Sunday, January 19, 2014

Rechargeable energy

I just recently bought a really good book with great tips for saving money. Some of the tips within the book are very much in line with looking after the environment (although that isn't of course the main object of the book). I for one have a few devices at home that require batteries as I'm sure do many people. However, it was not until last week that I learned that some rechargeable batteries are better than others. No, I don't mean with regard to brand names, I mean with regard to the mAH or milli amp hours. Basically to cut an explanation short, the higher the mAH on the batteries the longer they will last. So, for example I have a voice recorder for college lectures which takes AAA batteries. Apparently, the mAH on some of rechargeable batteries ranges from 600-850 mAH. I thought, "Typical, I bought the cheapest ones in the supermarket and therefore probably lost out" but as it happens I had 850 mAH batteries and was very impressed with myself. I popped into the local supermarket again to check other brands and yes, many of the well known ones are a bit of a disappointment. Furthermore, I checked the AA batteries that are always required around the house: TV remote controls, toys, torches etc, and these too can be anything up to 2500 mAH. While I don't have an expensive charger, it isn't very "green" to just throw my present one out and purchase a higher quality one. If you are thinking of making a purchase it might be wise to research one which might be more efficient.
So firstly:

  1. If you are looking to change to rechargeable batteries (and you should if you feel you are constantly buying batteries), check out good chargers.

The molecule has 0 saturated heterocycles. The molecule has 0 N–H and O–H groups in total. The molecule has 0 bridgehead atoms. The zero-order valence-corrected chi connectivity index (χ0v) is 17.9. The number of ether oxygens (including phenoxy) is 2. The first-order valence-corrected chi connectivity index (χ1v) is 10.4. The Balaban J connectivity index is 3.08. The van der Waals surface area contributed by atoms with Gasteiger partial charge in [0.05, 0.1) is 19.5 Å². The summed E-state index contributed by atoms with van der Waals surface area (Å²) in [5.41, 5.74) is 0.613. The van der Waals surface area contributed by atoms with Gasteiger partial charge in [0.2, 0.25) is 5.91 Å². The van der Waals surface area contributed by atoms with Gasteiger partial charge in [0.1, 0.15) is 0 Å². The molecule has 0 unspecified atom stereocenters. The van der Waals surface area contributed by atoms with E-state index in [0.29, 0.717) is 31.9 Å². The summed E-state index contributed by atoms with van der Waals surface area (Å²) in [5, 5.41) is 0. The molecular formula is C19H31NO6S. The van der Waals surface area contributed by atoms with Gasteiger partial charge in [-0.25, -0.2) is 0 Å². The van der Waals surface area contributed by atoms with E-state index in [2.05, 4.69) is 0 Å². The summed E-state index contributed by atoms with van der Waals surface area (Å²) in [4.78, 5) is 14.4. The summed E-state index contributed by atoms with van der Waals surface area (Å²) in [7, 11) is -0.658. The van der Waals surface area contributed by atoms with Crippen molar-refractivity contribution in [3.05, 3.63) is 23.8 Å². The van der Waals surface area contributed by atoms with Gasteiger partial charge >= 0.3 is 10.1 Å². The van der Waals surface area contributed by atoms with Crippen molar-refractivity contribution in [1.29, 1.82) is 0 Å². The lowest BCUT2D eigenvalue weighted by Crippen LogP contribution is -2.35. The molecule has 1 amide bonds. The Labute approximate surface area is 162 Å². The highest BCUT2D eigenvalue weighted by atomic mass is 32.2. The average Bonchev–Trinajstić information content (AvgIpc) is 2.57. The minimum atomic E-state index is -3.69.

2. Remember to make the most of your money and check out the mAH figures which you will find on the side of the battery as well as the box. This will ensure you get a longer use in between charges as well as extend the usage of the battery life overall. These batteries can only be recharged so many times before they die.
  3. Don't go for well known names assuming they are the best. This is not always the case and brand names as we know are generally expensive.
  4. Look out for deals that perhaps give you 2 extra batteries in the box for free.
  5. Make sure that your device will take rechargeable batteries. If you have not checked this beforehand then you will have wasted your money. Try and check that devices take rechargeable batteries before you make the purchase.
See what you could save in batteries this year and be satisfied that you are making a difference to the environment and remember to send expired batteries to the correct recycling facilities. Many shops now assist with this.  Happy Charging!

(The book I purchased was published 2013:- "How to save 5000" by James O'Donovan.)

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